What if the ‘medicine’ we take to make us healthy is caus­ing us harm?

Runner's World South Africa - - Personal Best -

We run for many rea­sons,

but among the most com­mon is the enor­mous health ben­e­fit. If the ‘medicine’ we take to make us healthy may be caus­ing us harm, that’s a rather big deal.

Is run­ning harm­ful? It’s a loaded – and very deep – ques­tion; partly be­cause the an­swer al­most al­ways starts with ‘it de­pends…’

First, let’s de­fine ‘harm’. If you want to char­ac­terise harm as be­ing an in­creased risk of heart dis­ease, hy­per­ten­sion, obe­sity, di­a­betes, and all man­ner of non-com­mu­ni­ca­ble diseases, then the an­swer is sim­ple – run­ning will help pre­vent harm. This is one sit­u­a­tion in which there is no ‘it de­pends’; reg­u­lar run­ners are phys­i­cally fit, which re­duces their risk of dis­ease and early death sig­nif­i­cantly. You’re look­ing at be­tween 35% and 50% lower risk.

Fam­ily History

Heart health is the cur­rent fo­cus of our con­cern. It’s a dif­fi­cult area to study, as you can prob­a­bly imagine, but there is some ev­i­dence that peo­ple who are al­ready sus­cep­ti­ble to heart prob­lems may ac­cel­er­ate the devel­op­ment of th­ese prob­lems when they ex­er­cise very heav­ily.

That means – it must be clar­i­fied – a rel­a­tively small per­cent­age of the pop­u­la­tion. Healthy peo­ple seem quite ca­pa­ble of adapt­ing to al­most any level of ex­er­cise, ac­cord­ing to a com­pre­hen­sive review of over thirty stud­ies on this is­sue, which found no ev­i­dence of a level of training that starts to harm the heart.

It’s the ‘vul­ner­a­ble’ pop­u­la­tion that may not be able to adapt. In th­ese peo­ple, ex­ces­sive run­ning can cause struc­tural changes in the heart that will make them more likely to ex­pe­ri­ence car­diac prob­lems later in life. Th­ese in­clude prob­lems with both your cir­cu­la­tion (think plumb­ing, as in coro­nary artery dis­ease and heart at­tacks) and your elec­tri­cal cir­cuits (think wiring, as with car­diac ar­rest).


Ul­tra-en­durance ath­letes, who are training up­wards of 15 hours per week and run­ning per­haps 150km per week for long pe­ri­ods, fall into a group who do ‘ex­ces­sive run­ning’. It is this group that has led some sci­en­tists to sug­gest that the health ben­e­fit of run­ning has what is called a ‘U’ shape.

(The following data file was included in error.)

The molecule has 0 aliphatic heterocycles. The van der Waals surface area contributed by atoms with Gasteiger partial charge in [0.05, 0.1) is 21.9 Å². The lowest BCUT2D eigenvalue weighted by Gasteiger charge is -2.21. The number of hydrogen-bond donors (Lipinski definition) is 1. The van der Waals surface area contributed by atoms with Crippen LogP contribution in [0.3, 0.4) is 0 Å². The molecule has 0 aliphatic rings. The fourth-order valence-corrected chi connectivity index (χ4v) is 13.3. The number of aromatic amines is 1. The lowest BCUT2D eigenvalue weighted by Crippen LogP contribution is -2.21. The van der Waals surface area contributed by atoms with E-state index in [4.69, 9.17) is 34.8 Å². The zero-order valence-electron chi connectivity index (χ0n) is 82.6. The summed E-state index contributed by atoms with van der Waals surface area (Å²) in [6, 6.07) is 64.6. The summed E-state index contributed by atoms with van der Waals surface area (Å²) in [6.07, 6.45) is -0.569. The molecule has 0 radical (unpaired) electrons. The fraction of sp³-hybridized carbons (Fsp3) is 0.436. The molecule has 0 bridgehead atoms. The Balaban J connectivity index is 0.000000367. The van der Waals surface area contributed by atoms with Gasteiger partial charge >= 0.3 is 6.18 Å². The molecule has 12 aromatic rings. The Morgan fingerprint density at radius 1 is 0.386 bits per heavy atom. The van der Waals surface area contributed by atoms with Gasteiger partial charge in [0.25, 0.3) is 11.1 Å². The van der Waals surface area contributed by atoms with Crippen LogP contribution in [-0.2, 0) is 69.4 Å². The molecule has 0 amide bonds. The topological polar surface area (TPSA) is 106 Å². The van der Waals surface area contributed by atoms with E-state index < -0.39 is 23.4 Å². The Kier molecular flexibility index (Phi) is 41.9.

Imagine a ‘U’ shape on a graph, show­ing the risk of dis­ease as a func­tion of the amount of run­ning. The risk is high for those who do no run­ning at all, but it drops for peo­ple who run reg­u­larly – up to a 50% re­duc­tion in risk awaits. But at the point where ex­er­cise and run­ning be­come ex­treme, the risk in­creases again.

At the very least, the risk doesn’t keep fall­ing the more you run. That means that you get more or less the same re­duc­tion in risk if you run three times a week for a to­tal of 30km, com­pared to run­ning six times a week for 100km.

The de­bate is around the point at which risk starts to go up again, if at all. And that’s not some­thing that can be an­swered defini­tively – at least, not yet.

Where Does This Leave You?

Well, 90% of us never reach the level of run­ning that might put us on the wrong side of that ‘U’ shape, and we’re get­ting the health ben­e­fits without the risk. Some of us may be there, or are per­haps sus­cep­ti­ble to com­pli­ca­tions be­cause of fam­ily history and genes. If you worry that this may be you, then I would en­cour­age you to have your­self as­sessed – a stress ECG is never wasted, so think of in­vest­ing in the re­as­sur­ance and knowl­edge this may pro­vide.

And then – clean bill of health pro­vided, hope­fully – keep run­ning. Without the fear of risk, and with aware­ness of the ben­e­fits.

Rest as­sured: healthy peo­ple seem quite ca­pa­ble of adapt­ing to al­most any level of ex­er­cise.

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